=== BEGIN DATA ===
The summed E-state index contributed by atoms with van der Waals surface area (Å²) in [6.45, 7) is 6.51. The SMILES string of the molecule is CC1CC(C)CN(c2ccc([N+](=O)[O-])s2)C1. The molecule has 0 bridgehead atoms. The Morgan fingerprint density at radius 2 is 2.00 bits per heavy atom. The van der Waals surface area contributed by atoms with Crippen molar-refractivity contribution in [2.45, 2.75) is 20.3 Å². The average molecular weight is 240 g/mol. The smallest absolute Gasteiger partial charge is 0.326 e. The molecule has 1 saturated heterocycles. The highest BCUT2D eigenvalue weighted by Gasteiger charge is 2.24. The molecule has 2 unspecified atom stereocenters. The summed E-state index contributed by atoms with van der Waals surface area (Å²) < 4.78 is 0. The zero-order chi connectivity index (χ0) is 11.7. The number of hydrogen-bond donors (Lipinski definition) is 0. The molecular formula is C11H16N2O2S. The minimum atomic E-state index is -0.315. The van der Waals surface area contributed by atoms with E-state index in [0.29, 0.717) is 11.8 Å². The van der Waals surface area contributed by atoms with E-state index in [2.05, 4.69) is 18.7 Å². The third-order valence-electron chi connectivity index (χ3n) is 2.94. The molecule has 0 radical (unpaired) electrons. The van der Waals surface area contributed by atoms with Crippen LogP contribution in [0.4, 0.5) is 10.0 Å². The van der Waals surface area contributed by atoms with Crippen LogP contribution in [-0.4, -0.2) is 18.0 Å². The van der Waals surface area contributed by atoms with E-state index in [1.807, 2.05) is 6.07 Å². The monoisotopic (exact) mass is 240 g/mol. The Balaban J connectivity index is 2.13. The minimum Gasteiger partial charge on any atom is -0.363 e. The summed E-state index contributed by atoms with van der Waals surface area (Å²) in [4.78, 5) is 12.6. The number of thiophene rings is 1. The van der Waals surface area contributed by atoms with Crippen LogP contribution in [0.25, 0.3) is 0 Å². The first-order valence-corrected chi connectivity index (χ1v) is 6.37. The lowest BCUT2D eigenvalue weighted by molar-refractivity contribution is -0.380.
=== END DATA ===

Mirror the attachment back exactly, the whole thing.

The summed E-state index contributed by atoms with van der Waals surface area (Å²) in [6.45, 7) is 6.51. The SMILES string of the molecule is CC1CC(C)CN(c2ccc([N+](=O)[O-])s2)C1. The molecule has 0 bridgehead atoms. The Morgan fingerprint density at radius 2 is 2.00 bits per heavy atom. The van der Waals surface area contributed by atoms with Crippen molar-refractivity contribution in [2.45, 2.75) is 20.3 Å². The average molecular weight is 240 g/mol. The smallest absolute Gasteiger partial charge is 0.326 e. The molecule has 1 saturated heterocycles. The highest BCUT2D eigenvalue weighted by Gasteiger charge is 2.24. The molecule has 2 unspecified atom stereocenters. The summed E-state index contributed by atoms with van der Waals surface area (Å²) < 4.78 is 0. The zero-order chi connectivity index (χ0) is 11.7. The number of hydrogen-bond donors (Lipinski definition) is 0. The molecular formula is C11H16N2O2S. The minimum atomic E-state index is -0.315. The van der Waals surface area contributed by atoms with E-state index in [0.29, 0.717) is 11.8 Å². The van der Waals surface area contributed by atoms with E-state index in [2.05, 4.69) is 18.7 Å². The third-order valence-electron chi connectivity index (χ3n) is 2.94. The molecule has 0 radical (unpaired) electrons. The van der Waals surface area contributed by atoms with Crippen LogP contribution in [0.4, 0.5) is 10.0 Å². The van der Waals surface area contributed by atoms with Crippen LogP contribution in [-0.4, -0.2) is 18.0 Å². The van der Waals surface area contributed by atoms with E-state index in [1.807, 2.05) is 6.07 Å². The monoisotopic (exact) mass is 240 g/mol. The Balaban J connectivity index is 2.13. The minimum Gasteiger partial charge on any atom is -0.363 e. The summed E-state index contributed by atoms with van der Waals surface area (Å²) in [4.78, 5) is 12.6. The number of thiophene rings is 1. The van der Waals surface area contributed by atoms with Crippen LogP contribution in [0.25, 0.3) is 0 Å². The first-order valence-corrected chi connectivity index (χ1v) is 6.37. The lowest BCUT2D eigenvalue weighted by molar-refractivity contribution is -0.380.